"does list x contain" block does not find object

Am I missing something or should the “does list x contain” block be able to find an identical object within the list?

My ultimate goal is to determine if an object I just created already exists in my Firebase Realtime Database list. If it doesn’t exist, I want to add it. If it does exist, I do not want to add it. I should be able to do something simple like:
image

Unfortunately, the “does list contain” block returns a false when the list contains objects.

To test the issue, I created 3 scenarios to test the “does list x contain” block. The first scenario uses a simple list of character values. The “does list x contain” block finds the match for value “b”. The second scenario uses a list of objects (such as a list from a Firebase Realtime Database). “does list x contain” block returns a false, even though the exact object appears in the list. The third scenario converts the objects to JSON text, effectively creating another list of strings. In this third scenario, the “does list x contain” block returns a true value.

So it appears that the “does list x contain” block works correctly for text, but not for objects.

image

And yes, for local variables, I could do the awful workaround to convert all object to JSON strings before inserting into a list. That solution does not work for JSON lists on Firebase or from WebAPI, etc.

Of course, here is a project link: Thunkable

1 Like

Try blocks in this order. I think you may not be working with the data correctly for this process.

Generate Json from -> create list -> create object(s)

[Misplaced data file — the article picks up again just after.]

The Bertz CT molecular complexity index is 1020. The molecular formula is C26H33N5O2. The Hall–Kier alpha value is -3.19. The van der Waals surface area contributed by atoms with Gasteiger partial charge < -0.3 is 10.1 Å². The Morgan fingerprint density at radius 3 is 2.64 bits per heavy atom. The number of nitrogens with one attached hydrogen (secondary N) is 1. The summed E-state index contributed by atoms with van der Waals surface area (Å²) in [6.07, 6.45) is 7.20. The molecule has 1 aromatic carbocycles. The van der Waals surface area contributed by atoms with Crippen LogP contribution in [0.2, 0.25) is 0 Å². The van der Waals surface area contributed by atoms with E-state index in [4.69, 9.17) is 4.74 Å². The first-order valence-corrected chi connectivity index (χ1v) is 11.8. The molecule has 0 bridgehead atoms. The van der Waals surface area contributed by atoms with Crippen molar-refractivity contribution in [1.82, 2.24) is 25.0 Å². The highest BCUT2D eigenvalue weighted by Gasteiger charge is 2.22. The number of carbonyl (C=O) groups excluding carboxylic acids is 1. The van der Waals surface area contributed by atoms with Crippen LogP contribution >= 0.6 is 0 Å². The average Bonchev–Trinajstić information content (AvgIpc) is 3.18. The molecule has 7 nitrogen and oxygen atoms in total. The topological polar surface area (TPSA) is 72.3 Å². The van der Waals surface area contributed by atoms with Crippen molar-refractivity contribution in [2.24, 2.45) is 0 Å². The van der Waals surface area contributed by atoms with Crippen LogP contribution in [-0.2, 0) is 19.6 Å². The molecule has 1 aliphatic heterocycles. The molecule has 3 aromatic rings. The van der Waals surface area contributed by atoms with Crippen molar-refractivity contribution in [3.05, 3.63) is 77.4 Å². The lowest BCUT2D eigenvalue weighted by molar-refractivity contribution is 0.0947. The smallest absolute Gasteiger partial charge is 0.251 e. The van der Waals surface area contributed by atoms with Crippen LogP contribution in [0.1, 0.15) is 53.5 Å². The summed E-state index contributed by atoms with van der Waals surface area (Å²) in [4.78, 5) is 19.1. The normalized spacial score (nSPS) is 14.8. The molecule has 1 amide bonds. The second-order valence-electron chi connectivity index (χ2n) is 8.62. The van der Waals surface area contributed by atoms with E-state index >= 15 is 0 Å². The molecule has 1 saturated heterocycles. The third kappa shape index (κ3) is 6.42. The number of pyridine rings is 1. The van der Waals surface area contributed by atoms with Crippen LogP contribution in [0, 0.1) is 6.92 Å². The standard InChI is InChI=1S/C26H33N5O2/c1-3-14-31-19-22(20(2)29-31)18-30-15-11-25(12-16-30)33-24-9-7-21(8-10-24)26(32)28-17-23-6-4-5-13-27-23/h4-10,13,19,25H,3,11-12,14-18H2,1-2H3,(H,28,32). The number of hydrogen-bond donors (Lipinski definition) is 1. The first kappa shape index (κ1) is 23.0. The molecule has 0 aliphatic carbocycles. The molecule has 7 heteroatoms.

Create a list of objects

Generate a Json from the list

1 Like

I’m not sure if I understand your suggestion. But I think it is clear from your suggestion that I didn’t explain my ultimate goal, vs. the code demonstrating the issue.

My ultimate goal is to determine if an object I just created already exists in my Firebase Realtime Database list. If it doesn’t exist, I want to add it. If it does exist, I do not want to add it. I should be able to do something simple like:
image

Unfortunately, the “does list contain” block returns a false when the list contains objects.

1 Like

GitHub https://github.com/thunkable/thunkable-issues/issues/697#issue-718245622

1 Like

Mind marking this one as the solution? :wink:

1 Like

An interesting solution. But not all JSON lists are created in thunkable. Many come from WebAPIs, Firebase Realtime Database, etc. My examples are for illustrative purposes so the contents of the JSON are explicit.

How would you implement your solution reading a 7 level JSON tree from a Firebase database short of deconstructing the entire tree?

My work around currently is a For Each loop. It works, but that doesn’t mean the block doesn’t have an obvious bug.

1 Like

Nope. But they’re all made in using the same syntax aren’t they?. Each should be separated by },{ right?

1 Like

They should be, I agree.

Here’s the hitch. I added a Get JSON from Object block and here is what is in MyList
image

You will see that each element of the list is stored as a string(quotes outside the {}). Perhaps that is the origin of the issue.

Despite a variety of work arounds, from an end user perspective, if I add an element to a list, a the “does list x contain” block should be able to find the element I added. The end users shouldn’t have to understand the nuances of JSON and list parsing, cuz that kinda defeats the purpose of no-code programming, right? :grimacing:

1 Like

So your delimiter is }”,”{

Right?

1 Like

Not mine, thunkables.

1 Like

With no movement on this issue from Thunkable, I have once again built my own replacement for the Does List Contain function

.

The first check is a bit of a hack which could have problems with nested object. But it is a quick search for an exact match of the JSON for the requested object within the text of the list. If all of the properties of the SearchFor object are in the same order as the object in the list, this will indicate a match.

The nested loops make a more forgiving search, allowing for the object properties to appear in a different order. Again, if there are nested objects with properties in a different order, it won’t match up. The way to make this search work most effetively and reliably is to follow the lead of Firebase and create objects with the properties in alphabetical order.

1 Like